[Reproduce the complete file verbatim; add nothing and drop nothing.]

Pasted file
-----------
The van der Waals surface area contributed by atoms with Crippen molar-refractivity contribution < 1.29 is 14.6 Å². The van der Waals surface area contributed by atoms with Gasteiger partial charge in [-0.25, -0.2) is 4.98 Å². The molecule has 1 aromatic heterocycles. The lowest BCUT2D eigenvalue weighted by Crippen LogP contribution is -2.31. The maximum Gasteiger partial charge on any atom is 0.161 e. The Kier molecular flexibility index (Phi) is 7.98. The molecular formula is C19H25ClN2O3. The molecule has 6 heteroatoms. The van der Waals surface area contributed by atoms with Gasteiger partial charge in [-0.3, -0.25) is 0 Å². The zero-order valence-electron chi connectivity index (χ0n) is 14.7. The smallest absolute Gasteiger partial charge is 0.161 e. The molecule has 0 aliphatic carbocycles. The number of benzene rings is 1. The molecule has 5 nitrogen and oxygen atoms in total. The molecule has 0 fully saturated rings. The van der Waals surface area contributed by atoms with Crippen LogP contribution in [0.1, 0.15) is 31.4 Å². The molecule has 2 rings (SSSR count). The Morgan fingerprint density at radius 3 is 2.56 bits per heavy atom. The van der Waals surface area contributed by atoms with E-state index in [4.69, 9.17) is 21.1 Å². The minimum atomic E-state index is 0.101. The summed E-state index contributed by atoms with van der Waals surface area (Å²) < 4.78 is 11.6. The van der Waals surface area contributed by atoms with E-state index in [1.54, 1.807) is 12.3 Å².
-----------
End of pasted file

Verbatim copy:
The van der Waals surface area contributed by atoms with Crippen molar-refractivity contribution < 1.29 is 14.6 Å². The van der Waals surface area contributed by atoms with Gasteiger partial charge in [-0.25, -0.2) is 4.98 Å². The molecule has 1 aromatic heterocycles. The lowest BCUT2D eigenvalue weighted by Crippen LogP contribution is -2.31. The maximum Gasteiger partial charge on any atom is 0.161 e. The Kier molecular flexibility index (Phi) is 7.98. The molecular formula is C19H25ClN2O3. The molecule has 6 heteroatoms. The van der Waals surface area contributed by atoms with Gasteiger partial charge in [-0.3, -0.25) is 0 Å². The zero-order valence-electron chi connectivity index (χ0n) is 14.7. The smallest absolute Gasteiger partial charge is 0.161 e. The molecule has 0 aliphatic carbocycles. The number of benzene rings is 1. The molecule has 5 nitrogen and oxygen atoms in total. The molecule has 0 fully saturated rings. The van der Waals surface area contributed by atoms with Crippen LogP contribution in [0.1, 0.15) is 31.4 Å². The molecule has 2 rings (SSSR count). The Morgan fingerprint density at radius 3 is 2.56 bits per heavy atom. The van der Waals surface area contributed by atoms with E-state index in [4.69, 9.17) is 21.1 Å². The minimum atomic E-state index is 0.101. The summed E-state index contributed by atoms with van der Waals surface area (Å²) < 4.78 is 11.6. The van der Waals surface area contributed by atoms with E-state index in [1.54, 1.807) is 12.3 Å².